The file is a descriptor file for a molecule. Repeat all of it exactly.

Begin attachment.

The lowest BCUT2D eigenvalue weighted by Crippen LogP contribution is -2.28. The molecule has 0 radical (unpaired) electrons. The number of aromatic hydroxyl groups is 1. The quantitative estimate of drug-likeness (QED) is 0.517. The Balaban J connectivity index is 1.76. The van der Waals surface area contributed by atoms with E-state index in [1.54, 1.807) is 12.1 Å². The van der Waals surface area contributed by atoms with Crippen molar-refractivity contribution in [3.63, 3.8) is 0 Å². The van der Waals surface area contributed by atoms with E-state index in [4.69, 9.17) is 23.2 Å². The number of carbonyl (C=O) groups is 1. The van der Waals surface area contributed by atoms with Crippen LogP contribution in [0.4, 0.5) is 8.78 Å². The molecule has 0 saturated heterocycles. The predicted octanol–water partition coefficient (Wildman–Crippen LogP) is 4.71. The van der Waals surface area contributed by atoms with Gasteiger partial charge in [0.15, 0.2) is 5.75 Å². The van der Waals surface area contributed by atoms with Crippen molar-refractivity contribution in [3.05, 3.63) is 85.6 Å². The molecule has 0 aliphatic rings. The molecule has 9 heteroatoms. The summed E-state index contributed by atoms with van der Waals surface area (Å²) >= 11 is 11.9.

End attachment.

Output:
The lowest BCUT2D eigenvalue weighted by Crippen LogP contribution is -2.28. The molecule has 0 radical (unpaired) electrons. The number of aromatic hydroxyl groups is 1. The quantitative estimate of drug-likeness (QED) is 0.517. The Balaban J connectivity index is 1.76. The van der Waals surface area contributed by atoms with E-state index in [1.54, 1.807) is 12.1 Å². The van der Waals surface area contributed by atoms with Crippen molar-refractivity contribution in [3.63, 3.8) is 0 Å². The van der Waals surface area contributed by atoms with E-state index in [4.69, 9.17) is 23.2 Å². The number of carbonyl (C=O) groups is 1. The van der Waals surface area contributed by atoms with Crippen LogP contribution in [0.4, 0.5) is 8.78 Å². The molecule has 0 saturated heterocycles. The predicted octanol–water partition coefficient (Wildman–Crippen LogP) is 4.71. The van der Waals surface area contributed by atoms with Gasteiger partial charge in [0.15, 0.2) is 5.75 Å². The van der Waals surface area contributed by atoms with Crippen molar-refractivity contribution in [3.05, 3.63) is 85.6 Å². The molecule has 0 aliphatic rings. The molecule has 9 heteroatoms. The summed E-state index contributed by atoms with van der Waals surface area (Å²) >= 11 is 11.9.